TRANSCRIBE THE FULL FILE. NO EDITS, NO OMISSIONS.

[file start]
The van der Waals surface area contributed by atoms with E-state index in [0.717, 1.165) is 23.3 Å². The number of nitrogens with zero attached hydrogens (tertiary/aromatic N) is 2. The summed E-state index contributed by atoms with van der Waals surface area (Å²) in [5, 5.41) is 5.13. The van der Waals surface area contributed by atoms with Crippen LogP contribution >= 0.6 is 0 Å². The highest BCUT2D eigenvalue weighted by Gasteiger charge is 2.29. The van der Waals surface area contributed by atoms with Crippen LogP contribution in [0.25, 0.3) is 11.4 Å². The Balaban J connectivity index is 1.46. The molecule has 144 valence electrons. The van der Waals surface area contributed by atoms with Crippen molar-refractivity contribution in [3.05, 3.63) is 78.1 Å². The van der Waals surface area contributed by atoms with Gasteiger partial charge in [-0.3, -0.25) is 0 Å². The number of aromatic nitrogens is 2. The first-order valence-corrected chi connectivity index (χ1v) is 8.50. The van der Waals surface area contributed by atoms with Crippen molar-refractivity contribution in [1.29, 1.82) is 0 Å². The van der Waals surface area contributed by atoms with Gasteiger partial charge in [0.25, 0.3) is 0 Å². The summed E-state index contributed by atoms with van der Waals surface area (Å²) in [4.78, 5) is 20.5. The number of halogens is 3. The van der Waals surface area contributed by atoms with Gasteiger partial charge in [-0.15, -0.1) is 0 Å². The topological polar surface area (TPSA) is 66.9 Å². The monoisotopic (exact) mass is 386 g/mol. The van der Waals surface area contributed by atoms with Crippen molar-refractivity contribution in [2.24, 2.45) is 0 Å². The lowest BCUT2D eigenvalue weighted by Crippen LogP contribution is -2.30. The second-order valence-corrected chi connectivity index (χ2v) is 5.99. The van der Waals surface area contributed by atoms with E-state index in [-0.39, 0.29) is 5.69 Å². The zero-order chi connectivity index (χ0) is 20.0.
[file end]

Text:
The van der Waals surface area contributed by atoms with E-state index in [0.717, 1.165) is 23.3 Å². The number of nitrogens with zero attached hydrogens (tertiary/aromatic N) is 2. The summed E-state index contributed by atoms with van der Waals surface area (Å²) in [5, 5.41) is 5.13. The van der Waals surface area contributed by atoms with Crippen LogP contribution >= 0.6 is 0 Å². The highest BCUT2D eigenvalue weighted by Gasteiger charge is 2.29. The van der Waals surface area contributed by atoms with Crippen LogP contribution in [0.25, 0.3) is 11.4 Å². The Balaban J connectivity index is 1.46. The molecule has 144 valence electrons. The van der Waals surface area contributed by atoms with Crippen molar-refractivity contribution in [3.05, 3.63) is 78.1 Å². The van der Waals surface area contributed by atoms with Gasteiger partial charge in [-0.3, -0.25) is 0 Å². The number of aromatic nitrogens is 2. The first-order valence-corrected chi connectivity index (χ1v) is 8.50. The van der Waals surface area contributed by atoms with Crippen molar-refractivity contribution in [1.29, 1.82) is 0 Å². The van der Waals surface area contributed by atoms with Gasteiger partial charge in [0.25, 0.3) is 0 Å². The summed E-state index contributed by atoms with van der Waals surface area (Å²) in [4.78, 5) is 20.5. The number of halogens is 3. The van der Waals surface area contributed by atoms with Gasteiger partial charge in [-0.15, -0.1) is 0 Å². The topological polar surface area (TPSA) is 66.9 Å². The monoisotopic (exact) mass is 386 g/mol. The van der Waals surface area contributed by atoms with Crippen molar-refractivity contribution in [2.24, 2.45) is 0 Å². The lowest BCUT2D eigenvalue weighted by Crippen LogP contribution is -2.30. The second-order valence-corrected chi connectivity index (χ2v) is 5.99. The van der Waals surface area contributed by atoms with E-state index in [-0.39, 0.29) is 5.69 Å². The zero-order chi connectivity index (χ0) is 20.0.